Melbourne staff ran the four major inlets along our coastal waters during the winter study period to better understand what mariners have to deal with during hazardous inlet traverses. Ponce De Leon Inlet - Sebastian Inlet - Ft. Pierce Inlet - Jupiter Inlet. Forecasters also gained a serious appreciation of what different heights of seas really mean- and what the implications of a marine forecast being a feet off can feel like! SWIFT BOAT could only make speed in relatively flat waters and the crew and equipment took a beating trying to make speed in rough seas. This was perhaps the greatest limitation to covering ground to reach radar signgatures. The importance of various navigation aides and limitations were also observed by the staff. The SWIFT BOAT crews also observedthe whole spectrum of marine activity in Melbourne's area of responsibility and became much more aware of different users concerns. Significant SST gradients across water boundaries off Cape Canaveral were observed firsthand. A variety of marine life was observed by and attracted to SWIFT BOAT.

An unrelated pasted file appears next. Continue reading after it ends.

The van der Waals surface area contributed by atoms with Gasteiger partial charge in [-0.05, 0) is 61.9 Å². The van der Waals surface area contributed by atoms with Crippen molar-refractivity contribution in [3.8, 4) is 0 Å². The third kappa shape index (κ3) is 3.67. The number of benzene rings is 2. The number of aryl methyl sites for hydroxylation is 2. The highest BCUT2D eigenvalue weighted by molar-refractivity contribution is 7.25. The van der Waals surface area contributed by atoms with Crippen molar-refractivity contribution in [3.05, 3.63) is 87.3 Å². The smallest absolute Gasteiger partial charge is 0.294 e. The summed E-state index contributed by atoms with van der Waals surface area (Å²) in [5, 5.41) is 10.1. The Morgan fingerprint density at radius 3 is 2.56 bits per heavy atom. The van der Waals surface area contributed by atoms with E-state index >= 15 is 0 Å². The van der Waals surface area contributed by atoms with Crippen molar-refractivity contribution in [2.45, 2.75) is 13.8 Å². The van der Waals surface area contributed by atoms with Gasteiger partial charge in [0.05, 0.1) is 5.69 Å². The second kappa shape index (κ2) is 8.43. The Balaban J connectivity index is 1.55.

The summer period was characterized by calmer seas, hotter days, and a lot of convective weather. Primary goals for the summer were documenting life cycle of marine cumulus, observations of sea breeze/land breezes, comparing SWIFT BOAT marine rainfall measurements to WSR-88 estimates, observing the development of waterspouts, and providing ground truth for WSR-88D observations of convective boundaries and doppler wind speed. Despite considerable mechanical difficulty, that limited the number of missions, SWIFT BOAT succeeded in most of the summer goals. SWIFT BOAT penetrated many active showers and came close to many thunderstorms,but using on board radar and coordinating with the WSR-88D operator at the office with access to real-time lightning detection equipment allowed for a perfect safety record. Clearly, lightning is the greatest threat to boaters in the summer. Gulf Stream convection was documented. During the summer of 1994 many derelict Cuban rafts that had drifted north on the Gulf Stream were encountered off Cape Canaveral. Some of the rafts were quite well made, others not so seaworthy. We hoped that the people who left on the many rafts we saw were rescued in south Florida.